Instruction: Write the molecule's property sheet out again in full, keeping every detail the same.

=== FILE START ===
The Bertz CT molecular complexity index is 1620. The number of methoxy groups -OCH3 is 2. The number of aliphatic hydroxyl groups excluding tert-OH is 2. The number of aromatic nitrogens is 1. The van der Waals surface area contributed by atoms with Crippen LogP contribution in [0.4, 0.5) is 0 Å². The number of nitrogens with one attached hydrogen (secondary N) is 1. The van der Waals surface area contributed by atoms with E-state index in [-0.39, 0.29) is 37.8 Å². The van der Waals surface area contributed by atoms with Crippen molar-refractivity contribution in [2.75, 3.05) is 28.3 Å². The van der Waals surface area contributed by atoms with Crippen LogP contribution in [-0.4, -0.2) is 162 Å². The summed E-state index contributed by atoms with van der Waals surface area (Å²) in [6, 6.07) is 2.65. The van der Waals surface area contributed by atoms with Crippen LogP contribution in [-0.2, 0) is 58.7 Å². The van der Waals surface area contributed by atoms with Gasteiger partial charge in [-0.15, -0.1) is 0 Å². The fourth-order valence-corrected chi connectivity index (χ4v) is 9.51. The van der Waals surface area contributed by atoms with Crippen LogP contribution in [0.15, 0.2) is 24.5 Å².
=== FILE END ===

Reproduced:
The Bertz CT molecular complexity index is 1620. The number of methoxy groups -OCH3 is 2. The number of aliphatic hydroxyl groups excluding tert-OH is 2. The number of aromatic nitrogens is 1. The van der Waals surface area contributed by atoms with Crippen LogP contribution in [0.4, 0.5) is 0 Å². The number of nitrogens with one attached hydrogen (secondary N) is 1. The van der Waals surface area contributed by atoms with E-state index in [-0.39, 0.29) is 37.8 Å². The van der Waals surface area contributed by atoms with Crippen molar-refractivity contribution in [2.75, 3.05) is 28.3 Å². The van der Waals surface area contributed by atoms with Crippen LogP contribution in [-0.4, -0.2) is 162 Å². The summed E-state index contributed by atoms with van der Waals surface area (Å²) in [6, 6.07) is 2.65. The van der Waals surface area contributed by atoms with Crippen LogP contribution in [-0.2, 0) is 58.7 Å². The van der Waals surface area contributed by atoms with Gasteiger partial charge in [-0.15, -0.1) is 0 Å². The fourth-order valence-corrected chi connectivity index (χ4v) is 9.51. The van der Waals surface area contributed by atoms with Crippen LogP contribution in [0.15, 0.2) is 24.5 Å².